While it is evident that the human right to produce and use energy does not extend to activities that actually endanger the climate of the Earth upon which we all depend, bogus claims about climate dangers should not be used as a justification to further limit the American people's freedom.

In conclusion, I once again urge my colleagues to carefully consider the arguments made by the 31,478 American scientists who have signed this petition before voting on any legislation imposing new regulations or taxes on the American people in the name of halting climate change.


Edited by aaronman, 11 June 2009 - 04:00 PM.

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#2
Guest_Norma Stits_*

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but aaronman.. these scientists were not approved by the UN :rolleyes:

#3
aaronman

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but aaronman.. these scientists were not approved by the UN :rolleyes:


Oh no, you're right!

But I'm sure the UN will allow them into the international debate soon... it's not like they have some established agenda or anything...

#4
Guest_Norma Stits_*

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in all seriousness.. it amazes me that over 31,000 real live scientists are being completely disregarded on this matter.

#5
wackdeafboy

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Sign me UP!

#6
aaronman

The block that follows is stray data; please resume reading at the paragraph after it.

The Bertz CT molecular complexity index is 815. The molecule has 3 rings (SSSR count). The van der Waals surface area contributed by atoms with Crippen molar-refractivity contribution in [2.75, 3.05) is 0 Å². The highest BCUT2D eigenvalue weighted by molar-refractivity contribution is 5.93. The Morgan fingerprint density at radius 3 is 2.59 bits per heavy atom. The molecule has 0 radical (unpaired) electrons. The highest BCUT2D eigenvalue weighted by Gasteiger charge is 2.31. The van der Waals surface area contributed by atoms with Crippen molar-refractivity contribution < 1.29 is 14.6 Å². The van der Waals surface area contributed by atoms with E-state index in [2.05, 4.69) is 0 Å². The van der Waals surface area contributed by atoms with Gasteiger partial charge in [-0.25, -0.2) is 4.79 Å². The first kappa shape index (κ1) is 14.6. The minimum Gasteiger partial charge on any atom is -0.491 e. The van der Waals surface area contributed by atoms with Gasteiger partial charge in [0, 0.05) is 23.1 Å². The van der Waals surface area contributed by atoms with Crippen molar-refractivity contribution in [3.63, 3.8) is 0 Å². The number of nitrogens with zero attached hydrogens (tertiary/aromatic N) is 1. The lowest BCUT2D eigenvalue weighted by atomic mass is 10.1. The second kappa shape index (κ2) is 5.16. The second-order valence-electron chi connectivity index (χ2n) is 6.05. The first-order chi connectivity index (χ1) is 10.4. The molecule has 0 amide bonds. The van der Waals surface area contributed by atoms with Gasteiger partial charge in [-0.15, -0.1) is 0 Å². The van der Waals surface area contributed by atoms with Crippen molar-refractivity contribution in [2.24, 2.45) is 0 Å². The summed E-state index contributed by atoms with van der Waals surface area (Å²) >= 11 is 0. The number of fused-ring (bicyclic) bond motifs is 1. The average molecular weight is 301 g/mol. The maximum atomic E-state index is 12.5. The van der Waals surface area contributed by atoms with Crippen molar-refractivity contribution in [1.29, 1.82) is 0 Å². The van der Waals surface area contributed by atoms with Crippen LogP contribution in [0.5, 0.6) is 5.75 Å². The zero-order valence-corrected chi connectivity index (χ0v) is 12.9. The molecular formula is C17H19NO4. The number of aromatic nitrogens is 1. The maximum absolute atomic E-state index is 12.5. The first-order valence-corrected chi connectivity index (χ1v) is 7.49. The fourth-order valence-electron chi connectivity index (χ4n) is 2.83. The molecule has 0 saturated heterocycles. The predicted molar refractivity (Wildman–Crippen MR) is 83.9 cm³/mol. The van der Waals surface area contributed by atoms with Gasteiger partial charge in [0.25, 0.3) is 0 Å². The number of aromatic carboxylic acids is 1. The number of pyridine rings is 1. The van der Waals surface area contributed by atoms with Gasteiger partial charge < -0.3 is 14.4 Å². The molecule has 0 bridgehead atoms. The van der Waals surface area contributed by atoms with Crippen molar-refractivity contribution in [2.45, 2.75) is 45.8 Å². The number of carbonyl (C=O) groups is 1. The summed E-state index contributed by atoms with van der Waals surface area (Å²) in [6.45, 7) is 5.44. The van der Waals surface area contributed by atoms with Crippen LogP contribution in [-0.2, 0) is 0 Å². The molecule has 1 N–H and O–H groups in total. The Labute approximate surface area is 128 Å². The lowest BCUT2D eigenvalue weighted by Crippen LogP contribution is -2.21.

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it amazes me that over 31,000 real live scientists are being completely disregarded on this matter.


The consensus among eco-liberals goes; If your funding doesn't come from the state then you must be a lying corporate shill. What a shame. :confused_2:

And if you are a state funded scientist, and you dissent, you will lose your grants.

A good WSJ editorial by climatologist from MIT: Climate of fear

But there is a more sinister side to this feeding frenzy. Scientists who dissent from the alarmism have seen their grant funds disappear, their work derided, and themselves libeled as industry stooges, scientific hacks or worse. Consequently, lies about climate change gain credence even when they fly in the face of the science that supposedly is their basis.

#7
Guest_letsgetPOD_*

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Yeah say something global warming believers, you dont know nothing about the club of rome or agenda 21!

#8
Mist425

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So Carbon Dioxide doesn't work as a greenhouse gas? I read Paul's speech and while I can respect the fact that 30k scientists don't believe in this global warming stuff, I didn't get a firm sense of what they believe C02 actually does to the atmosphere..